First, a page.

In DPS, schools focus on more than academics to ensure graduates are truly prepared for college and career. DPS focuses on supporting the Whole Child – meaning students are challenged, engaged, supported, safe, healthy, and socially and emotionally intelligent – and is one of the first districts in the nation to attempt to define its Whole Child focus by gathering data via the Whole Child Student Survey that shows whether schools are making progress in these critical areas.
The 2016-17 Whole Child Student Survey results revealed very positive overall responses for all six Whole Child components, showing that schools are investing their time and energy into supporting their students beyond just their academic learning.
DPS offers complimentary breakfast to all students, every day. Last year, middle and high school students reported eating breakfast regularly; this year, students reported a 6% and 8% increase, respectively, in eating breakfast each day. In the 2016-17 school year, DPS served over 35,000 breakfast meals each day – a 50% increase from four years ago.
“Our support for the whole child is stronger than it has ever been,” said Superintendent Boasberg. “In 2016, voters approved funding to support the whole child in each and every DPS school. We know, as educators and as parents, that supporting our children as whole children is inexplicably linked to their academic success. Bruce Randolph Middle School is a shining example of a school that has fully committed to supporting the whole child – and their student survey results reflect those commitments.”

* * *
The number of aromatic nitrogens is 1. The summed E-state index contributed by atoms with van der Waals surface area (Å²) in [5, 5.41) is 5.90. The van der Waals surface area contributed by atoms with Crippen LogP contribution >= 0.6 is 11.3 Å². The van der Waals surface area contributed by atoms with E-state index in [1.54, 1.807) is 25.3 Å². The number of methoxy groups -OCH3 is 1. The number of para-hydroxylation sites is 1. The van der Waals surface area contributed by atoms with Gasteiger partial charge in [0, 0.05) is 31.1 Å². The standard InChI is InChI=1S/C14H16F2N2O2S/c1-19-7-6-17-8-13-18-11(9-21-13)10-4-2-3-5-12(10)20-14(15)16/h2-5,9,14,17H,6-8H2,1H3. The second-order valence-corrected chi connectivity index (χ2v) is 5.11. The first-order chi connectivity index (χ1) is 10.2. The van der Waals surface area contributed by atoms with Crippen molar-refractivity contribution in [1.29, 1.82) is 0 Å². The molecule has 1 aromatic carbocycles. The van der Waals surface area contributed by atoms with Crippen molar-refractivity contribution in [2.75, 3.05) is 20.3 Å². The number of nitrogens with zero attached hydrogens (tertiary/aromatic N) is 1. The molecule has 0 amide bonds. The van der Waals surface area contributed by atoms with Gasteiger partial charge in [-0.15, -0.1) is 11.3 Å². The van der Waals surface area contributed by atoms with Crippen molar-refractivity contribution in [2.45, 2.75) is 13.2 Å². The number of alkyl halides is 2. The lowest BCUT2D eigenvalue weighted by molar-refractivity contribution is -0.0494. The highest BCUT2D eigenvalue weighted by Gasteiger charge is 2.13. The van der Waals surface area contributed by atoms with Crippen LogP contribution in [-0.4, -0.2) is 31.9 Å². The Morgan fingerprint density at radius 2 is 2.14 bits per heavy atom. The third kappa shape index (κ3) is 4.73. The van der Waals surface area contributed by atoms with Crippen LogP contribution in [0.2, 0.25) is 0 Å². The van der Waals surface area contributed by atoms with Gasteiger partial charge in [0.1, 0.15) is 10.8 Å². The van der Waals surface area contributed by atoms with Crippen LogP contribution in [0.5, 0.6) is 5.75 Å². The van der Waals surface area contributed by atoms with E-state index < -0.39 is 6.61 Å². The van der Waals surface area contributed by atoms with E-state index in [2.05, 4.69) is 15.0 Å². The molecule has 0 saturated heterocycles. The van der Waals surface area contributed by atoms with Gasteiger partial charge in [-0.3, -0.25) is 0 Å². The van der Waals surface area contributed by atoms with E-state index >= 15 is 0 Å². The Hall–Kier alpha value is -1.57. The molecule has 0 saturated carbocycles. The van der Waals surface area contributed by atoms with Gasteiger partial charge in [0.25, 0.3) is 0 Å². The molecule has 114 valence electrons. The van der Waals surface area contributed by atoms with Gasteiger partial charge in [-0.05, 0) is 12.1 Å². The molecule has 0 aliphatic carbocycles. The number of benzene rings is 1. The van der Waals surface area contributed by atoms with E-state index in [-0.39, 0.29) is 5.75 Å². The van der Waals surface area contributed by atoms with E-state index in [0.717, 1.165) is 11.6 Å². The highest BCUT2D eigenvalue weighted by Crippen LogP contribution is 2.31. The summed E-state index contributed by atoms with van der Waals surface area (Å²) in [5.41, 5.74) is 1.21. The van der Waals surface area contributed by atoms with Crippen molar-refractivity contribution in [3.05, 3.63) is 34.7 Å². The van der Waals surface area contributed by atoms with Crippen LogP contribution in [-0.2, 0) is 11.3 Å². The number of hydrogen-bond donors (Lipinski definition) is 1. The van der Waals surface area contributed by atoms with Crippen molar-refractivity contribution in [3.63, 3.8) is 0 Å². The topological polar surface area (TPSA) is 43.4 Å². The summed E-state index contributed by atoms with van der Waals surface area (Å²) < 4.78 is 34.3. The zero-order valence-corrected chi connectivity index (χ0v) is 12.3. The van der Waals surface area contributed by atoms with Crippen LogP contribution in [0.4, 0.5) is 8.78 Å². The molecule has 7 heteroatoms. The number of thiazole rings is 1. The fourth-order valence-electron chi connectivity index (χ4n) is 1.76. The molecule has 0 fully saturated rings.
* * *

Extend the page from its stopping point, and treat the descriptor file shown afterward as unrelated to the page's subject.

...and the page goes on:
On Tuesday, Oct. 17, DPS celebrated the Whole Child student survey results at Bruce Randolph School with students who are active on the school’s Values Council to speak to the positive responses of their peers, of whom:
“[My] teachers not only let me face challenges by myself, but help me understand them,” said Bruce Randolph eighth-grader and Values Council student Lorraine Smith. “For example, Mr. Hanna, our restorative approaches coordinator and Values Council teacher, has helped me understand other people’s points of view and perspectives and let me see how it is to become an adult and how to talk to people if there is a problem outside of school.”
“What Whole Child means to me is being emotionally, physically and mentally stable in our school,” added fellow Values Council student Monica Barron. “Values Council helps students self-direct themselves onto the right path when they have a problem with a teacher or a peer. Of all the schools I’ve been to, I really feel at home at Bruce Randolph. I love it here.”